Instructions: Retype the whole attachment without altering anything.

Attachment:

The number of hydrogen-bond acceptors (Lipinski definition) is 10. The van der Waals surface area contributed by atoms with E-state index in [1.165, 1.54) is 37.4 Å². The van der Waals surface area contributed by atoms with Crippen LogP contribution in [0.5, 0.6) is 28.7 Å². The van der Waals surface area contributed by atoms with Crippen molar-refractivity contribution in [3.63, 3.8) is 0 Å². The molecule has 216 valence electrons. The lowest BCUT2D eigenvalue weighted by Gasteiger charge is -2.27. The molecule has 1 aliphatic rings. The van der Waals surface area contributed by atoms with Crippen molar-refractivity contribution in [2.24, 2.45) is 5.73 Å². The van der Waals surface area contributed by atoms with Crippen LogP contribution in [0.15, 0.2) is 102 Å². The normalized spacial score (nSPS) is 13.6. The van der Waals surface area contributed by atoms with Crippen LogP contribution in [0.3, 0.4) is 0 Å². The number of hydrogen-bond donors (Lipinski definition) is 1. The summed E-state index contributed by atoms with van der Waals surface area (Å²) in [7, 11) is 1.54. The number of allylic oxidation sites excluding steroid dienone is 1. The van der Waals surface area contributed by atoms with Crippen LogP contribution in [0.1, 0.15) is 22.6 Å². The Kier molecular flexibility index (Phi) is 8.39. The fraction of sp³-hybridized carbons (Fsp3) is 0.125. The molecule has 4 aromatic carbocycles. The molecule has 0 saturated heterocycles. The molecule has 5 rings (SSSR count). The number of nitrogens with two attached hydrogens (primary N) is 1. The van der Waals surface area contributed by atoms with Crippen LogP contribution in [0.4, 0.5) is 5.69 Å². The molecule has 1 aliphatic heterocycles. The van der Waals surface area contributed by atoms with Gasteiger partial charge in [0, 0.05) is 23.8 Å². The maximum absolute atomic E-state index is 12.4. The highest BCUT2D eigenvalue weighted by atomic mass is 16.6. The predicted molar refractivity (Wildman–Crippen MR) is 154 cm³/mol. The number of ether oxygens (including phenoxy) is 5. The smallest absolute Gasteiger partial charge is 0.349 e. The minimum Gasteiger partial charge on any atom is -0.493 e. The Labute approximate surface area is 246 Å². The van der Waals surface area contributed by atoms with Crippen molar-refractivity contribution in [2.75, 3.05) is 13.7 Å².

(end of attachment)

The number of hydrogen-bond acceptors (Lipinski definition) is 10. The van der Waals surface area contributed by atoms with E-state index in [1.165, 1.54) is 37.4 Å². The van der Waals surface area contributed by atoms with Crippen LogP contribution in [0.5, 0.6) is 28.7 Å². The van der Waals surface area contributed by atoms with Crippen molar-refractivity contribution in [3.63, 3.8) is 0 Å². The molecule has 216 valence electrons. The lowest BCUT2D eigenvalue weighted by Gasteiger charge is -2.27. The molecule has 1 aliphatic rings. The van der Waals surface area contributed by atoms with Crippen molar-refractivity contribution in [2.24, 2.45) is 5.73 Å². The van der Waals surface area contributed by atoms with Crippen LogP contribution in [0.15, 0.2) is 102 Å². The normalized spacial score (nSPS) is 13.6. The van der Waals surface area contributed by atoms with Crippen LogP contribution in [0.3, 0.4) is 0 Å². The number of hydrogen-bond donors (Lipinski definition) is 1. The summed E-state index contributed by atoms with van der Waals surface area (Å²) in [7, 11) is 1.54. The number of allylic oxidation sites excluding steroid dienone is 1. The van der Waals surface area contributed by atoms with Crippen LogP contribution in [0.1, 0.15) is 22.6 Å². The Kier molecular flexibility index (Phi) is 8.39. The fraction of sp³-hybridized carbons (Fsp3) is 0.125. The molecule has 4 aromatic carbocycles. The molecule has 0 saturated heterocycles. The molecule has 5 rings (SSSR count). The number of nitrogens with two attached hydrogens (primary N) is 1. The van der Waals surface area contributed by atoms with Crippen LogP contribution in [0.4, 0.5) is 5.69 Å². The molecule has 1 aliphatic heterocycles. The van der Waals surface area contributed by atoms with Gasteiger partial charge in [0, 0.05) is 23.8 Å². The maximum absolute atomic E-state index is 12.4. The highest BCUT2D eigenvalue weighted by atomic mass is 16.6. The predicted molar refractivity (Wildman–Crippen MR) is 154 cm³/mol. The number of ether oxygens (including phenoxy) is 5. The smallest absolute Gasteiger partial charge is 0.349 e. The minimum Gasteiger partial charge on any atom is -0.493 e. The Labute approximate surface area is 246 Å². The van der Waals surface area contributed by atoms with Crippen molar-refractivity contribution in [2.75, 3.05) is 13.7 Å².